"I'm not caught up in the mind games or curses or whatever of that park," said Kennedy. "I'm looking forward to a fresh start. I look at the good seven innings I pitched there, know what has to be done, and feel I can build off that." Kennedy went 7-8 with a 4.44 ERA in 20 starts with Tampa Bay as a rookie in 2001 and was 8-11 with a 4.53 ERA in 2002. Last year, he was only 3-12 with a 6.13 ERA and made the final 10 of his 32 appearances out of the bullpen. He did, however, one-hit Detroit on May 2.

LF Jeromy Burnitz was signed to a one-year, $1.5 million contract after LF Jay Payton was non-tendered. Burnitz's left-handed bat gives Colorado the opportunity to alternate left-right with power hitters from third through seventh in the lineup, with lefty Helton followed by right-handed cleanup man Preston Wilson, the lefty Larry Walker, recently signed right-handed bat Vinny Castilla and Burnitz. Burnitz had 31 homers last season, the fith time in the past six seasons he has topped the 30 homer mark.

Burnitz batted .274 with 18 homers through 65 games with the Mets, which was good enough for the Dodgers to acquire him in a trade at the All-Star break. In Los Angeles, Burnitz batted just .204 but upheld his power with 13 homers in 61 games.

RHP Brian Tollberg, an independent league discovery of the San Diego Padres, will get a shot at the Rockies rotation in the spring. He has been signed as a six-year minor league free agent. Tollberg has pitched into the seventh inning in all four of his career starts at Coors Field, and San Diego won three of the four games.

Los Angeles Dodgers:

General Manager Dan Evans needed to find at least three big bats for his major league worst offense, including a proven right-handed cleanup hitter. He got Juan Encarnacion, who was days away from becoming a non-tendered free agent. The Dodgers gave up minor league outfielder Travis Ezi for Encarnacion, who was signed to a two-year, $8 million contract.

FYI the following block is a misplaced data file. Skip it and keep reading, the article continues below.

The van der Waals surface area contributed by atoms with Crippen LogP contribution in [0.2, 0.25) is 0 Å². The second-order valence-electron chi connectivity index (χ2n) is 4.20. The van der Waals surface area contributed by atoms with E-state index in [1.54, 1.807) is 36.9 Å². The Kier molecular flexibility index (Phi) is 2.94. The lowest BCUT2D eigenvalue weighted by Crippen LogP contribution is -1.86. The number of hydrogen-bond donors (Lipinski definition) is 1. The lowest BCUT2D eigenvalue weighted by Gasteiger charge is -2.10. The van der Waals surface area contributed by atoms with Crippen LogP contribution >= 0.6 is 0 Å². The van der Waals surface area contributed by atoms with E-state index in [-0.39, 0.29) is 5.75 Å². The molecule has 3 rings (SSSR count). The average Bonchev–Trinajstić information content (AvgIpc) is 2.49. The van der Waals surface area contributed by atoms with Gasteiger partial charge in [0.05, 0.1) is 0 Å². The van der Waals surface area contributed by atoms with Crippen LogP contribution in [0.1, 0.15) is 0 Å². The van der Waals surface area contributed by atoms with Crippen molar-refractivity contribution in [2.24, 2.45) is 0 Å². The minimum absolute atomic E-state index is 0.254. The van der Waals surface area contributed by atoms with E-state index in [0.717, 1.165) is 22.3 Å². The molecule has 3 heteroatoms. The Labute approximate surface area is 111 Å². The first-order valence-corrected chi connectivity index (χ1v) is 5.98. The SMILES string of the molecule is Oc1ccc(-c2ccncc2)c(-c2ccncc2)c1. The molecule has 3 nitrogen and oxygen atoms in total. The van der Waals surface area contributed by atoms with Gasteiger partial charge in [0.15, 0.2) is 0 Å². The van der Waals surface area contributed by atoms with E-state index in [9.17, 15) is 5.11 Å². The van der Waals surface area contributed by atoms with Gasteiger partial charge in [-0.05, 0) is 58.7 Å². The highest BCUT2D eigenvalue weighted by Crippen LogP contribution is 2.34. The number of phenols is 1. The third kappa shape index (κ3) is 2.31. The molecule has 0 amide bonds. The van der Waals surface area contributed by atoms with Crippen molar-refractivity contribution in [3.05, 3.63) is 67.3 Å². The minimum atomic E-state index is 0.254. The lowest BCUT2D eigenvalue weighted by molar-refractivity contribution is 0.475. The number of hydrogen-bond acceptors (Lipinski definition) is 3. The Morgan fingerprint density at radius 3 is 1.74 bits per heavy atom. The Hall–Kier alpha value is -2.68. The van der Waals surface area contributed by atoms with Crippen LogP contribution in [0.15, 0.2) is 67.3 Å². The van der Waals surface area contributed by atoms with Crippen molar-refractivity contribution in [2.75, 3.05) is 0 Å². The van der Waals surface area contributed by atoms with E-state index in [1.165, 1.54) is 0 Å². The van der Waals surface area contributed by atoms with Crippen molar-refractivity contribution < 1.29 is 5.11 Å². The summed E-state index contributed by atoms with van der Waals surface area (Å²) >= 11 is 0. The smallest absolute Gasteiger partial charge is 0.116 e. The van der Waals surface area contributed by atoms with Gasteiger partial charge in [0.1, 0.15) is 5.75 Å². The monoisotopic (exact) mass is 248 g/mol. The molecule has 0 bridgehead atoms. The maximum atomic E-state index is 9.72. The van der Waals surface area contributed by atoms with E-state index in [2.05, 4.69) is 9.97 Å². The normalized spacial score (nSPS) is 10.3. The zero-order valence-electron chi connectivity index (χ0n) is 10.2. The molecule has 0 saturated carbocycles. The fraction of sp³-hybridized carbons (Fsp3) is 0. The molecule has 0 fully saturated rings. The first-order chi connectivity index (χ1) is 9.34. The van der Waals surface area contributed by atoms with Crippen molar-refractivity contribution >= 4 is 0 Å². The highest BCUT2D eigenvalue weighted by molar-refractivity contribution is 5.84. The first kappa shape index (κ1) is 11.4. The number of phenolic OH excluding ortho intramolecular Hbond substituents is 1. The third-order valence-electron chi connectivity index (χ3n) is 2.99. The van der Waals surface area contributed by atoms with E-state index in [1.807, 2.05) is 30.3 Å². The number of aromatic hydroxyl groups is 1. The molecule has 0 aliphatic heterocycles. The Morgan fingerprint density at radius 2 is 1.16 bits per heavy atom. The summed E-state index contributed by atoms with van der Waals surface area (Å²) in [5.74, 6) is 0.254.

With the Nomar Garciaparra talks just about dead, the Dodgers were looking for other options. Vladimir Guerrero is the best right-handed hitting free agent since Alex Rodriguez, but because of the ownership situation, the Dodgers cannot offer Vlad a multiyear contract.

2B Alex Cora re-signed with the Dodgers for one year and $1.3 million, a slight raise over his 2003 salary of $1.15 million, rather than risk being non-tendered.

LHP Wilson Alvarez signed a one-year, $1.5 million contract to return to the Dodgers. Alvarez also can earn an additional $1 million based on starts and innings.

RHP Brandon Weeden was obtained as the player to be named in the deal that sent Kevin Brown to the Yankees. Weeden, 20, was the Yankees' second-round pick in the 2002 draft.

San Francisco Giants:

The Giants still haven't acquired a shortstop to replace Rich Aurilia, and all-field, no-hit Neifi Perez is No. 1 on the depth chart. That's not a comforting thought for Giants fans who saw Perez in 2003, when he hit .256 with one homer in 328 at-bats. Rumors circulated during the winter meetings that the Giants might be shopping Perez, along with relievers Jason Christiansen and Felix Rodriguez, to free up money to acquire another hitter.

"It's probably a little slow because of the whole shortstop scenario," said his agent, Barry Axelrod.

Miguel Tejada is an Oriole. Kazuo Matsui is a Met. It seems Alex Rodriguez will return to Texas and Nomar Garciaparra to Boston, but that still might change. The Blue Jays have made a push for Aurilia, though Aurilia would prefer a team that trains in Arizona, where he lives. Plus, it's questionable if he'd want to play on artificial turf. The Tigers are interested, but Aurilia has been used to playing for a winner. He was hoping the Diamondbacks or Padres would express interest, and he even seems willing to move to third base if necessary though his preference remains shortstop. The Red Sox asked whether Aurilia would move to second.

"There have been teams asking about (position changes)," Axelrod said. "Richie was taken a little aback and said, 'Am I that bad?' I said, 'Richie, you can't look at it that way. These teams asking have shortstops who are Hall of Fame-caliber or Gold Glovers.' It's not his first choice, but in the right market with a chance to win ..."

Their only acquisition during the meetings was backup outfielder Dustan Mohr, who hit .250 with 10 homers for the Twins.

The Giants signed 10 minor leaguers and invited them to big-league camp in spring training. Among the 10: A's 1997 No. 1 draft pick Nathan Haynes, who hit .276 with six homers in 119 games for the Angels' Double-A and Triple-A clubs.